“Mama don’t take my Kodachrome away-a-a-aay,” pleaded Paul Simon.
Well, mama Kodak took Kodachrome film away-a-a-aay last summer…gone the way of the floppy disk, the rotary dial telephone, and manual typewriters. Ha, my wife yells at me because I hit keys just as hard now I did on those old typewriters.
“The times, they are a-changing,” warned Bob Dylan.
Ever been to Kola, MS?
I spoke to the Covington County ‘Salute to Business and Industry’ gala there last year. Well, sort of. We were at a wonderful gathering place just past the tank farms at Collins in what used to be Kola. You see, Kola is an extinct town. When the Kola Lumber Company went away-a-a-aay in the early 1900s, so did the Town of Kola.
A marvelous anthology entitled Sense of Place: Mississippi published in 1979 includes an article by Howard G. Adkins, “The Historical Geography of Extinct Towns in Mississippi.” He describes the death of 265 Mississippi towns between 1830 and 1970…including Kola.
Another was Electric Mills north of Meridian. Wallace O’Neal recalled the following newspaper notice in the early 1940s: “The town of Electric Mills in Kemper County has been abolished by the proclamation of Gov. Paul Johnson.”
“To every thing there is a season,” taught the Preacher, describing the way of life.
All this brings to mind important public policy questions.
Will we…should we…allow more towns to fade away-a-a-aay? Katrina and ARRA funding shows government willing to provide towns life support when certain disasters occur. What about when a town’s economic engine dies or its tax base dries up? Should mayors look to state government for life support?
From a policy perspective, is this “a time to keep” or “a time to cast away?”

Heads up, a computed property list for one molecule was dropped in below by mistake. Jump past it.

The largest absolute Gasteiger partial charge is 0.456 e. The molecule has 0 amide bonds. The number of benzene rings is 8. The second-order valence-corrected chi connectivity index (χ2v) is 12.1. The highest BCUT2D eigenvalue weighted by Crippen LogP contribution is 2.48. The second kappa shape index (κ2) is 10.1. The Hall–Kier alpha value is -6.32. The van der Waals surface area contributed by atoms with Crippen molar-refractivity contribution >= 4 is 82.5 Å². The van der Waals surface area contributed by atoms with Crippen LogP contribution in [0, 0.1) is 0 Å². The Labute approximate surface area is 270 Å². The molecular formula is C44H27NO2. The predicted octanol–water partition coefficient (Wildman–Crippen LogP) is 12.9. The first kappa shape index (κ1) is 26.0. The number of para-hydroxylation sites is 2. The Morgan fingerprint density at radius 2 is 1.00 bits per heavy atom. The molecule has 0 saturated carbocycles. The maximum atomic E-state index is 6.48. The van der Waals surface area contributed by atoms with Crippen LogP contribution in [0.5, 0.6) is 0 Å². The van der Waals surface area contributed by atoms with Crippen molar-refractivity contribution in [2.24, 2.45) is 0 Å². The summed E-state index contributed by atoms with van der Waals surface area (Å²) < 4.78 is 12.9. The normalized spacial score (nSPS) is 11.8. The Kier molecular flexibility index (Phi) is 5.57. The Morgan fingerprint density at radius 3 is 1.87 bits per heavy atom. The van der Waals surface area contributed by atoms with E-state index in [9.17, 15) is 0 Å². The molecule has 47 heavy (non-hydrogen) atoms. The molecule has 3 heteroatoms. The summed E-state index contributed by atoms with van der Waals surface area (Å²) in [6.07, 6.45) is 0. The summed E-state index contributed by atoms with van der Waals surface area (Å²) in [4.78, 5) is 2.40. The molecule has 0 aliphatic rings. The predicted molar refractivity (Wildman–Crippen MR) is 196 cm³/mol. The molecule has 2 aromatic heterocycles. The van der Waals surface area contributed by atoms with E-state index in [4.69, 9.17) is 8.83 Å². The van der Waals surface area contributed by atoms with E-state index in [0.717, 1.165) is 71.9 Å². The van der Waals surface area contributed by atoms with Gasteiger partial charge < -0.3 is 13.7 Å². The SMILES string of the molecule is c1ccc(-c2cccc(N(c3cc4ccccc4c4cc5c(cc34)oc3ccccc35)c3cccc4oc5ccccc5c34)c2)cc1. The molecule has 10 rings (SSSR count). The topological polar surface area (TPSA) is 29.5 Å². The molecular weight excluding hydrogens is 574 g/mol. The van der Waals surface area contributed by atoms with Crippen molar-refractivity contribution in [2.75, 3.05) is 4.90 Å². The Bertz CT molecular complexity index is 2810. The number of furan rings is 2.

Technology brings the seasons of change ever more rapidly. Film yields to digital cameras. Rotary phones died; “land lines” may be next; wireless is the future. Checks yield to debit cards and online bill pay.
Companies adapt their business models to change…Kodak to digital, AT&T to wireless, banks to paperless transactions.
How do dying towns adapt? Is death or life support the only choice? Is there…can there be…an adaptive “business model” for dying towns that help them retain their “sense of place” while addressing economic realities?
Perhaps modern, technology-driven, multi-jurisdictional methods of rural governance? Or regional service delivery and administration? Many study and many talk about these issues and possible answers. Multiple organizations assist struggling towns. Some states have agencies dedicated to rural challenges.
But in Mississippi, who at highest levels of state government really speak to dying town dilemmas?
“People talking without speaking,” sighed Simon with Art Garfunkel in Sounds of Silence.